About Time You Met: the Incredible Anna JonesBy Angelica Malin
Anna Jones is chef, food stylist and author of ‘A Modern Way to Eat’. She lives in Hackney and spends most of her dreaming up recipes, food styling and eating – read more about Anna here.
Through the lens, your days look crazy and exciting. What’s a normal day for you?
Though it sounds trite, there isn’t really a normal day for me. I’m not a lover of routine so my days are ever-changing. I flit between writing recipes, styling food and props for shoots. If I am on a shoot I could be in a studio in London or as far afield as the Caribbean. The only constant is that I will either be cooking food, writing about food or searching out amazing plates and backgrounds to put food on – so what I am eating is central to my day!
What do you eat on a daily basis?
I try to eat a nourishing breakfast, as it sets my intention for how I am going to treat my body for the rest of the day. If I am shooting I often take a jar of chia overnight oats, which I mix together in 2 minutes the night before. If I am writing at home in Hackney I usually make a juice or a energy packed smoothie when I get up. At the moment I am really into making a sesame, tahini and apricot smoothie.
I mix up fruits and leafy greens depending on what’s in season; I document them all on my Twitter and Instagram. When I am writing I get really, really hungry as I am always looking through old cookery books for inspiration – at about 11am I’ll have a piece of rye or seeded sourdough toast with almond butter and a roasted rice green tea.
What does ‘Modern Eating’ mean?
How we want to eat is changing. More of us want to cook without meat a couple of nights a week, and to make food that is a little lighter, healthier and easier on our pockets. But we don’t want to be chopping mountains of veg or slaving over the stove for hours to make satisfying meals. We need new ideas of ways we can all eat delicious food that nourishes our body.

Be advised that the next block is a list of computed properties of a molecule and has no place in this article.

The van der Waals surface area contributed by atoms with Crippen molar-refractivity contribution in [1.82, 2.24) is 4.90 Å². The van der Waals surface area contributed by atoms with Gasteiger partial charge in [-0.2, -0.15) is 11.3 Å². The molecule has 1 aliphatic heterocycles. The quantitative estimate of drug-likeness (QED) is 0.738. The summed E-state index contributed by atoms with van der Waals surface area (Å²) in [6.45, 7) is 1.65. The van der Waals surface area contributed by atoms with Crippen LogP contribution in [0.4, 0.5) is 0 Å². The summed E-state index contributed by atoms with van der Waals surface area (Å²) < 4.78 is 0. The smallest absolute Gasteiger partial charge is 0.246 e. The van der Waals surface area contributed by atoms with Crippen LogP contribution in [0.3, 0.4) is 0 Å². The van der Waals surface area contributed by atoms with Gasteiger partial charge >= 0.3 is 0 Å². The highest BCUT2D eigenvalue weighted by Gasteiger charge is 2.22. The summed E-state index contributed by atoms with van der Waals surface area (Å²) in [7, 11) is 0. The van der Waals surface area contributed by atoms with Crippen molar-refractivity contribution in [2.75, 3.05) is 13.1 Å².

Modern eating to me is working out how we can link up everything that has become important to us – provenance, nourishment, and seasonality and get it on everyone’s tables in a life-friendly time every night of the week.
It’s about the linking all this up – taking away any pious rules and rhetoric and eating well in a joyful way that celebrates the sheer delight of a really delicious plate of food.
What are we doing wrong as a nation? What should we be doing more of?
I think we are in a better place than we were 10 years ago; the awareness and education around what our bodies need is on the whole much better, most of us know what to do but few of us are doing it (and I include myself in that on occasion, as when I’m tired I can reach for a chocolate bar as quickly as the next person).
But I don’t think we are moving quickly enough. Obesity is one of the biggest killers in the UK. If it were guns or bombs or anything else killing so many people it would be front page news every single day. We all have a responsibility to vote with our wallets to buy fresh produce, fruit, veg, grains and raw ingredients and not processed high sugar, high fat fast foods that feed the obesity epidemic and doing the best we can to encourage everyone around us to do the same.
How did going veggie affect your cooking?
Because food is what drives me and gets me up in the morning, becoming vegetarian made me look at cooking in a new and more creative way. The building blocks that I had grown up with and rules I had learnt as a chef didn’t quite fit anymore. So the challenge to stay lower down the food chain and find new ways to add texture, interest and flavour to my food have meant using a new palate of ingredients and some new techniques in the kitchen. I use nuts a lot more in my cooking, I use them for pastries cakes and pestos. I use more nourishing fats like avocado, coconut milk and coconut oil.